Raising ethical and moral issues

2012-10-17 00:00


Perfect People

Peter James



WHAT if you could order a perfect child from a catalogue? That is what an American couple do.

John and Naomi Klaesson are grieving the death of their four-year-old son from a rare genetic disorder. They desperately want another child, but they also realise the odds of their next child contracting the same disease are high.

They hear about famous geneticist Dr Leo Dettore. He has new unorthodox methods that can spare them the heartache of ever losing another child to any disease. He can isolate the genes you want and create a perfect child.

His clinic is where their nightmare begins. He invites them on board his specialised ship where they are to undergo counselling and testing.

They should have realised something was wrong when they saw the list. The choices are too good to be true — eye colour, hair, sporting abilities. They can literally design their child.

Naomi undergoes the fertility treatment and they leave the ship. They notice that on the ship another couple are also having the treatment. But now that Naomi is pregnant and their suspicions are deeply rooted, they can’t turn back. Naomi is told by Dr Detorre she is pregnant with a boy child. But a few weeks later, a scan reveals that in fact she is expecting a girl. How could such a simple mistake happen?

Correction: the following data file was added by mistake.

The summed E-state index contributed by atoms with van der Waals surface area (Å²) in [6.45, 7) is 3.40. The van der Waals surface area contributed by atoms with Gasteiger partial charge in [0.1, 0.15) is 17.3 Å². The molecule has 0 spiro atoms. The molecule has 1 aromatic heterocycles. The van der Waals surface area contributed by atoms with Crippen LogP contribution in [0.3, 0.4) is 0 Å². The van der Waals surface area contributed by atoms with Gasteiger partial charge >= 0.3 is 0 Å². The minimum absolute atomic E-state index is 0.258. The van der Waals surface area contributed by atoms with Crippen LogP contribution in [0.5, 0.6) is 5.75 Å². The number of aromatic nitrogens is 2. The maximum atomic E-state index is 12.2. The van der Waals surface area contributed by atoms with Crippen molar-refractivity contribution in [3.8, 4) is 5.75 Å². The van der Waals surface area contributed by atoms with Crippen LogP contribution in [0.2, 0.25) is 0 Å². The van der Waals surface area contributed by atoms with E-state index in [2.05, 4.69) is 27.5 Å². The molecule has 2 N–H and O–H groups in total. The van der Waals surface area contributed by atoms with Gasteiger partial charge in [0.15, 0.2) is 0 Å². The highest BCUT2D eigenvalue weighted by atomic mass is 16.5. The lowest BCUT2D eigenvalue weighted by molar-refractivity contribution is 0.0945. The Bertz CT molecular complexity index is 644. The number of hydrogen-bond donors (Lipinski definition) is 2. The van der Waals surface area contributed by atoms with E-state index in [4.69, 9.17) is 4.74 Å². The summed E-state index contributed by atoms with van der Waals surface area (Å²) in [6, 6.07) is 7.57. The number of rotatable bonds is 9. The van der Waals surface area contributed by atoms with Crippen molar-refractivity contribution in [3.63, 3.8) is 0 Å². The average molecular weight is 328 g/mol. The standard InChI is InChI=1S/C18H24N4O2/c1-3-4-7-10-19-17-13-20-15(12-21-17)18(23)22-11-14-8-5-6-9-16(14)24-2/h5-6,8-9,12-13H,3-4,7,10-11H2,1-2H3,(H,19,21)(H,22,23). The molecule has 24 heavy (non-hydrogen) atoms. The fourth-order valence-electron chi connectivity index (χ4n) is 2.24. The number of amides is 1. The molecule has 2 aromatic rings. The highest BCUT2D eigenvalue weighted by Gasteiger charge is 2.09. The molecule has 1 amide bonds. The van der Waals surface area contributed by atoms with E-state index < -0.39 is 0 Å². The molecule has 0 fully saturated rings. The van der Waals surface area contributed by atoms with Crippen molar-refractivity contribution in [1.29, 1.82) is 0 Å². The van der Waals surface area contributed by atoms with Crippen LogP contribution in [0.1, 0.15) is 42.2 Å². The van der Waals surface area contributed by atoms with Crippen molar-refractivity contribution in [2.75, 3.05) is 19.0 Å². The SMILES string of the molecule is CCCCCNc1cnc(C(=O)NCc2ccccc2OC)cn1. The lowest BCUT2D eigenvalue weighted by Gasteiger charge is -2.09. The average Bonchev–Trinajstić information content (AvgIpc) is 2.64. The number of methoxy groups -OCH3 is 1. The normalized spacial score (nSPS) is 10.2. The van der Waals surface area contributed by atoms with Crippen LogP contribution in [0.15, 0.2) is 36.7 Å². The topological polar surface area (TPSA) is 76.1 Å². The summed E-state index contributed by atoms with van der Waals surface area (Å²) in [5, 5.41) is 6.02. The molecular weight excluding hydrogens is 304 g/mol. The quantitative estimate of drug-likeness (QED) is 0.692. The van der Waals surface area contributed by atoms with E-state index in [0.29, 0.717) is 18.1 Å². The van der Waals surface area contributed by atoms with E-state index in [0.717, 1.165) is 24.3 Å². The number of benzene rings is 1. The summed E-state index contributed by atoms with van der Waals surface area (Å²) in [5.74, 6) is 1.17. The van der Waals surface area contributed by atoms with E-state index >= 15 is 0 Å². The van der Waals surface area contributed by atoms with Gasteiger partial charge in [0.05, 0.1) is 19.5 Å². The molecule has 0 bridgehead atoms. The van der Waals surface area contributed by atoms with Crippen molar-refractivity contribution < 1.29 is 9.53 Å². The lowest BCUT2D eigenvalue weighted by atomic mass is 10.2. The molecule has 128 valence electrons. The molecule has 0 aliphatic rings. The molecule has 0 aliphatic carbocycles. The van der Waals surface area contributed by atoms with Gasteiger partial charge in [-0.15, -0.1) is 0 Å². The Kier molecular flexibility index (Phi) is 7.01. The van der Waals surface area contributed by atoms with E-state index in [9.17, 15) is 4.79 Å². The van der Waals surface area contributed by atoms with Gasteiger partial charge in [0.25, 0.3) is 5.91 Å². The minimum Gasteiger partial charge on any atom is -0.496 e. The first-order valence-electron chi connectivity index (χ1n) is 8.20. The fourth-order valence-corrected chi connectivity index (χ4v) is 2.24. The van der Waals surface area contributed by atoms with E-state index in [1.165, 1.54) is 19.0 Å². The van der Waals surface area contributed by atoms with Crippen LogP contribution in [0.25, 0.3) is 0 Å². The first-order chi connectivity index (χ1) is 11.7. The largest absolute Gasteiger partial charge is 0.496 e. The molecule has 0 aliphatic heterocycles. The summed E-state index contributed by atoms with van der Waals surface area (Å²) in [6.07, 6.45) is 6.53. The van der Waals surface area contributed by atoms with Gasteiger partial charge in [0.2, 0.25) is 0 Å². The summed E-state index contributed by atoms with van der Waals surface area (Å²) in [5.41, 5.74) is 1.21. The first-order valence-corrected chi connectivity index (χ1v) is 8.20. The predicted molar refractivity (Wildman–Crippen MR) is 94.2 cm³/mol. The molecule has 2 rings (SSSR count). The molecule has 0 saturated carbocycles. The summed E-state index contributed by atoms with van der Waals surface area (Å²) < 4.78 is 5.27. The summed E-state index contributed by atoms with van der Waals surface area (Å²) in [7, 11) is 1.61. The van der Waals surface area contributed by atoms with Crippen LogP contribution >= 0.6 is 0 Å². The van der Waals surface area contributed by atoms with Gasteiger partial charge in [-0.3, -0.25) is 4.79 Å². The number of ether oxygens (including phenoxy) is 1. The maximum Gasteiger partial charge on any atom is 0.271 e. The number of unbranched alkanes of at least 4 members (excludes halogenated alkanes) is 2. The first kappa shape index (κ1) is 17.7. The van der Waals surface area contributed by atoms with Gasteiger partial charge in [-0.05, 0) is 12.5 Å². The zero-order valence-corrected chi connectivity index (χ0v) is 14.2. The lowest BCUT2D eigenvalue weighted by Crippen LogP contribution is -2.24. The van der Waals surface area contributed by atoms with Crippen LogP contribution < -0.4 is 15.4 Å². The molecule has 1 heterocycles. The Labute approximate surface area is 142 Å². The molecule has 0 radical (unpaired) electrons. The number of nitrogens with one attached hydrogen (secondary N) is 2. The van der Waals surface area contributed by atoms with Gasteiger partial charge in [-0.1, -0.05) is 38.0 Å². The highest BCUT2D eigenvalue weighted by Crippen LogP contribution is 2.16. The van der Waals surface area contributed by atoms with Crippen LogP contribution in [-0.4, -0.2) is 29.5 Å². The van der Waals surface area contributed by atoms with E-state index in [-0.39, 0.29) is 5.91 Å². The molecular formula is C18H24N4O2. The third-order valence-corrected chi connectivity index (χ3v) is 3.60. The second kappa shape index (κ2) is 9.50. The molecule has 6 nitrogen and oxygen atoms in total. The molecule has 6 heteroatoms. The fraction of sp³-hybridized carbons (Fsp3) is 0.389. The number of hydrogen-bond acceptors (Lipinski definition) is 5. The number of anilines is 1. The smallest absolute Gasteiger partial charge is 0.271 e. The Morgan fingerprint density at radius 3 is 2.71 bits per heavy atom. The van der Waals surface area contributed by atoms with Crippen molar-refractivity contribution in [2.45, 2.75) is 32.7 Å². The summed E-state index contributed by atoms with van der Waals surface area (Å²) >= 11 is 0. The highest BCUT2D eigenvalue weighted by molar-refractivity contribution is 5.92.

When the couple try to contact Dettore for an explanation, he is unavailable. Then he is killed by a weird religious group called the Disciples of the third Millenium. The couple are even more shocked when Naomi delivers twins and these children are not at all like normal children. They are uber-intelligent and emotionally removed from other people.

These twins do not want any affection or it seems they do not need anyone except each other. The Klaessons’ lives descend into a chaos as they try to understand what Dr Detorre has created and how to cope with these children.

The book raises a number of ethical and moral issues about the role of science in genetics and the possible consequences of genetic engineering. A good read.


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